10. A Conserved Myc Protein Domain, MBIV, Regulates DNA Binding, Apoptosis, Transformation, and G2 Arrest†

    PubMed Central

    Cowling, Victoria H.; Chandriani, Sanjay; Whitfield, Michael L.; Cole, Michael D.

    2006-01-01

    The myc family of oncogenes is well conserved throughout evolution. Here we present the characterization of a domain conserved in c-, N-, and L-Myc from fish to humans, N-Myc317-337, designated Myc box IV (MBIV). A deletion of this domain leads to a defect in Myc-induced apoptosis and in some transformation assays but not in cell proliferation. Unlike other Myc mutants, MycΔMBIV is not a simple loss-of-function mutant because it is hyperactive for G2 arrest in primary cells. Microarray analysis of genes regulated by N-MycΔMBIV reveals that it is weakened for transactivation and repression but not nearly as defective as N-MycΔMBII. Although the mutated region is not part of the previously defined DNA binding domain, we find that N-MycΔMBIV has a significantly lower affinity for DNA than the wild-type protein in vitro. Furthermore, chromatin immunoprecipitation shows reduced binding of N-MycΔMBIV to some target genes in vivo, which correlates with the defect in transactivation. Thus, this conserved domain has an unexpected role in Myc DNA binding activity. These data also provide a novel separation of Myc functions linked to the modulation of DNA binding activity. PMID:16705173

  11. Mutation analysis of the cellulose-binding domain of the Clostridium cellulovorans cellulose-binding protein A.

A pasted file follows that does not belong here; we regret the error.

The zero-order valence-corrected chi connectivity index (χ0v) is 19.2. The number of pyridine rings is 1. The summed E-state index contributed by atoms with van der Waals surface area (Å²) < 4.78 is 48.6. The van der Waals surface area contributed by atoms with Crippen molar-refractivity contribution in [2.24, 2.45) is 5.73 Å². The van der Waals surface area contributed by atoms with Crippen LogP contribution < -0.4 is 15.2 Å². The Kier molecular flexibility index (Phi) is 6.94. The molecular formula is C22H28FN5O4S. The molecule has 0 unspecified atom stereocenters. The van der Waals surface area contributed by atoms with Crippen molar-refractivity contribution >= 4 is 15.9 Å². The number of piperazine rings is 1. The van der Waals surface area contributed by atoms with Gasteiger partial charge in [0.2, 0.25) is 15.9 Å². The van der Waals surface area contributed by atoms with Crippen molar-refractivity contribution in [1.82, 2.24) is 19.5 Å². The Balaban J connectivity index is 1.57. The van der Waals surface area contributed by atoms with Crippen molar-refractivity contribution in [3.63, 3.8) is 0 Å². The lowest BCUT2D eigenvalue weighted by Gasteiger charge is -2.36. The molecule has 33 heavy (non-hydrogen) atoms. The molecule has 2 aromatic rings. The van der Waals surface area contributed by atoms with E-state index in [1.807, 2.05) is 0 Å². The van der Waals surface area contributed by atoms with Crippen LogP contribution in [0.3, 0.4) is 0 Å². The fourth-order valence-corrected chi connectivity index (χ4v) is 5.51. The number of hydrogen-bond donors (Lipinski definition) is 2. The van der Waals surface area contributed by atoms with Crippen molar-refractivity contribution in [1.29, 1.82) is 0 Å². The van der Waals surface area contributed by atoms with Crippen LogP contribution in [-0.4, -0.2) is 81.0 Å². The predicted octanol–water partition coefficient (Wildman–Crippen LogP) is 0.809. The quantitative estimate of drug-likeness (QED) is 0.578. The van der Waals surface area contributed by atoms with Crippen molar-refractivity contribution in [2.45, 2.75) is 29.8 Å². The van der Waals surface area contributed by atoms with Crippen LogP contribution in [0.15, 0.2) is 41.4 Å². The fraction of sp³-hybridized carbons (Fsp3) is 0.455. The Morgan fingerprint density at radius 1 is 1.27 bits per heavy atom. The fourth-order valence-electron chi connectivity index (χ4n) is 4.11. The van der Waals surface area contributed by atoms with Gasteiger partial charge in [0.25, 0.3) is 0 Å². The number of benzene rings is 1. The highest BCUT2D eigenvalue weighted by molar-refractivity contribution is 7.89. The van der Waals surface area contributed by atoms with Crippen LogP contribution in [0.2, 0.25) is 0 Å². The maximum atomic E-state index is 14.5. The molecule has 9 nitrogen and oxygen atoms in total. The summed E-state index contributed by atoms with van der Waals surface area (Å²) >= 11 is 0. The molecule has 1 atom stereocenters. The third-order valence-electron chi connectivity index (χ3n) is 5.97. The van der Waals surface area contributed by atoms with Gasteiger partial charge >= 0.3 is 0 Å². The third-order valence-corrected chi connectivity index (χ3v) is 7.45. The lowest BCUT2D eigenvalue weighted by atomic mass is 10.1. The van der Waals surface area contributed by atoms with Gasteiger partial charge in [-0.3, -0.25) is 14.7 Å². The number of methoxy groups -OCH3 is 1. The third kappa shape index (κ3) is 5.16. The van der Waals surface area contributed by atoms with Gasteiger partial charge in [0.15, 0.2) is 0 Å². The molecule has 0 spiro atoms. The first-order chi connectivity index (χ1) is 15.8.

PubMed Central

    Goldstein, M A; Doi, R H

    1994-01-01

    Cellulose-binding protein A (CbpA) has been previously shown to mediate the interaction between crystalline cellulose substrates and the cellulase enzyme complex of Clostridium cellulovorans. CbpA contains a family III cellulose-binding domain (CBD) which, when expressed independently, binds specifically to crystalline cellulose. A series of N- and C-terminal deletions and a series of small internal deletions of the CBD were created to determine whether the entire region previously described as a CBD is required for the cellulose-binding function. The N- and C-terminal deletions reduced binding affinity by 10- to 100-fold. Small internal deletions of the CBD resulted in substantial reduction of CBD function. Some, but not all, point mutations throughout the sequence had significant disruptive effects on the binding ability of the CBD. Thus, mutations in any region of the CBD had effects on the binding of the fragment to cellulose. The results indicate that the entire 163-amino-acid region of the CBD is required for maximal binding to crystalline cellulose. Images PMID:7961505